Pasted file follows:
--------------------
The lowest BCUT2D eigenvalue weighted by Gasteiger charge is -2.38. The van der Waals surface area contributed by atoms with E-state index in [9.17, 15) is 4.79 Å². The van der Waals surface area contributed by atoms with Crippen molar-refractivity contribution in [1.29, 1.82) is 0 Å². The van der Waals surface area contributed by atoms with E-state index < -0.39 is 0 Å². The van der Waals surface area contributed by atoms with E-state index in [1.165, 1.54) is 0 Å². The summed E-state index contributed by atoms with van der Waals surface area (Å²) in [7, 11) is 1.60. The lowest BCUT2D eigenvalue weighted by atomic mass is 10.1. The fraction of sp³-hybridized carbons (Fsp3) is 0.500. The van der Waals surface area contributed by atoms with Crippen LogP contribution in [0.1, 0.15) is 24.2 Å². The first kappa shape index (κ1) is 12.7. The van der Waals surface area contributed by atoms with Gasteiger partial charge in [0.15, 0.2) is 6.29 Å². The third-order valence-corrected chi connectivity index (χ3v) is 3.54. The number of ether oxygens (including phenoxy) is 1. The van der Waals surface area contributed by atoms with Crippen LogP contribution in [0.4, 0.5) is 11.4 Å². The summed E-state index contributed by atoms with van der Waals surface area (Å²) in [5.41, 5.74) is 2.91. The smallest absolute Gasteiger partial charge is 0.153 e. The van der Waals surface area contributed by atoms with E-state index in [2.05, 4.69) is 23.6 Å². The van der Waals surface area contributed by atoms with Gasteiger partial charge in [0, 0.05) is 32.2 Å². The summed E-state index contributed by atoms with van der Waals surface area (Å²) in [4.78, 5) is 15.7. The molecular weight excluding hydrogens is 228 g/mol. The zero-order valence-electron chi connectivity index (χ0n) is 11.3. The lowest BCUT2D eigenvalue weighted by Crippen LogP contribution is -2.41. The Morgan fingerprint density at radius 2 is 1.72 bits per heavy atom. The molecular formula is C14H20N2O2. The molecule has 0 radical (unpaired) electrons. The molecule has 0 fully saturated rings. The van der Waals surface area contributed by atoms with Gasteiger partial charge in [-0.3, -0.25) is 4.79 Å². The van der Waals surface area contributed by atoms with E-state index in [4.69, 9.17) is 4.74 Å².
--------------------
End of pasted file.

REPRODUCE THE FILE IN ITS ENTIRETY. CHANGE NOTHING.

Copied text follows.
The lowest BCUT2D eigenvalue weighted by Gasteiger charge is -2.38. The van der Waals surface area contributed by atoms with E-state index in [9.17, 15) is 4.79 Å². The van der Waals surface area contributed by atoms with Crippen molar-refractivity contribution in [1.29, 1.82) is 0 Å². The van der Waals surface area contributed by atoms with E-state index < -0.39 is 0 Å². The van der Waals surface area contributed by atoms with E-state index in [1.165, 1.54) is 0 Å². The summed E-state index contributed by atoms with van der Waals surface area (Å²) in [7, 11) is 1.60. The lowest BCUT2D eigenvalue weighted by atomic mass is 10.1. The fraction of sp³-hybridized carbons (Fsp3) is 0.500. The van der Waals surface area contributed by atoms with Crippen LogP contribution in [0.1, 0.15) is 24.2 Å². The first kappa shape index (κ1) is 12.7. The van der Waals surface area contributed by atoms with Gasteiger partial charge in [0.15, 0.2) is 6.29 Å². The third-order valence-corrected chi connectivity index (χ3v) is 3.54. The number of ether oxygens (including phenoxy) is 1. The van der Waals surface area contributed by atoms with Crippen LogP contribution in [0.4, 0.5) is 11.4 Å². The summed E-state index contributed by atoms with van der Waals surface area (Å²) in [5.41, 5.74) is 2.91. The smallest absolute Gasteiger partial charge is 0.153 e. The van der Waals surface area contributed by atoms with E-state index in [2.05, 4.69) is 23.6 Å². The van der Waals surface area contributed by atoms with Gasteiger partial charge in [0, 0.05) is 32.2 Å². The summed E-state index contributed by atoms with van der Waals surface area (Å²) in [4.78, 5) is 15.7. The molecular weight excluding hydrogens is 228 g/mol. The zero-order valence-electron chi connectivity index (χ0n) is 11.3. The lowest BCUT2D eigenvalue weighted by Crippen LogP contribution is -2.41. The Morgan fingerprint density at radius 2 is 1.72 bits per heavy atom. The molecular formula is C14H20N2O2. The molecule has 0 radical (unpaired) electrons. The molecule has 0 fully saturated rings. The van der Waals surface area contributed by atoms with Gasteiger partial charge in [-0.3, -0.25) is 4.79 Å². The van der Waals surface area contributed by atoms with E-state index in [4.69, 9.17) is 4.74 Å².